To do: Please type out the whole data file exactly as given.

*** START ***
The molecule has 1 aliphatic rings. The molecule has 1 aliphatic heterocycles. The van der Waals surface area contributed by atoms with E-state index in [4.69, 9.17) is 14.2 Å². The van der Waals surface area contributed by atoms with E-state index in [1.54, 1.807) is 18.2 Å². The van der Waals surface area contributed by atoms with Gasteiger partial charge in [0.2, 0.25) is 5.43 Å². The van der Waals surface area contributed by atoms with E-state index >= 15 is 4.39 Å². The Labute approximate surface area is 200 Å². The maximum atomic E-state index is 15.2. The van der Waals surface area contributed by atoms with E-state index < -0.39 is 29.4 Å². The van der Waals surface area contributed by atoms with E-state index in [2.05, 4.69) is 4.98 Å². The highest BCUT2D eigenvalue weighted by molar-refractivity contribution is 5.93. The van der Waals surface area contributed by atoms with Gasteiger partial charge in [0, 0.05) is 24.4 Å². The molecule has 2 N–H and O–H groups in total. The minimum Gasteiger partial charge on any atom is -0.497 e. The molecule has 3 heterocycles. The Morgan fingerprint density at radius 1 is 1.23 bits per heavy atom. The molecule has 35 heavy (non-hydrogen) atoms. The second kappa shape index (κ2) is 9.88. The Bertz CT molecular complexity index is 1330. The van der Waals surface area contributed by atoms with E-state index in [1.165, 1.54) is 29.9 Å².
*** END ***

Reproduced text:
The molecule has 1 aliphatic rings. The molecule has 1 aliphatic heterocycles. The van der Waals surface area contributed by atoms with E-state index in [4.69, 9.17) is 14.2 Å². The van der Waals surface area contributed by atoms with E-state index in [1.54, 1.807) is 18.2 Å². The van der Waals surface area contributed by atoms with Gasteiger partial charge in [0.2, 0.25) is 5.43 Å². The van der Waals surface area contributed by atoms with E-state index >= 15 is 4.39 Å². The Labute approximate surface area is 200 Å². The maximum atomic E-state index is 15.2. The van der Waals surface area contributed by atoms with E-state index < -0.39 is 29.4 Å². The van der Waals surface area contributed by atoms with E-state index in [2.05, 4.69) is 4.98 Å². The highest BCUT2D eigenvalue weighted by molar-refractivity contribution is 5.93. The van der Waals surface area contributed by atoms with Gasteiger partial charge in [0, 0.05) is 24.4 Å². The molecule has 2 N–H and O–H groups in total. The minimum Gasteiger partial charge on any atom is -0.497 e. The molecule has 3 heterocycles. The Morgan fingerprint density at radius 1 is 1.23 bits per heavy atom. The molecule has 35 heavy (non-hydrogen) atoms. The second kappa shape index (κ2) is 9.88. The Bertz CT molecular complexity index is 1330. The van der Waals surface area contributed by atoms with E-state index in [1.165, 1.54) is 29.9 Å².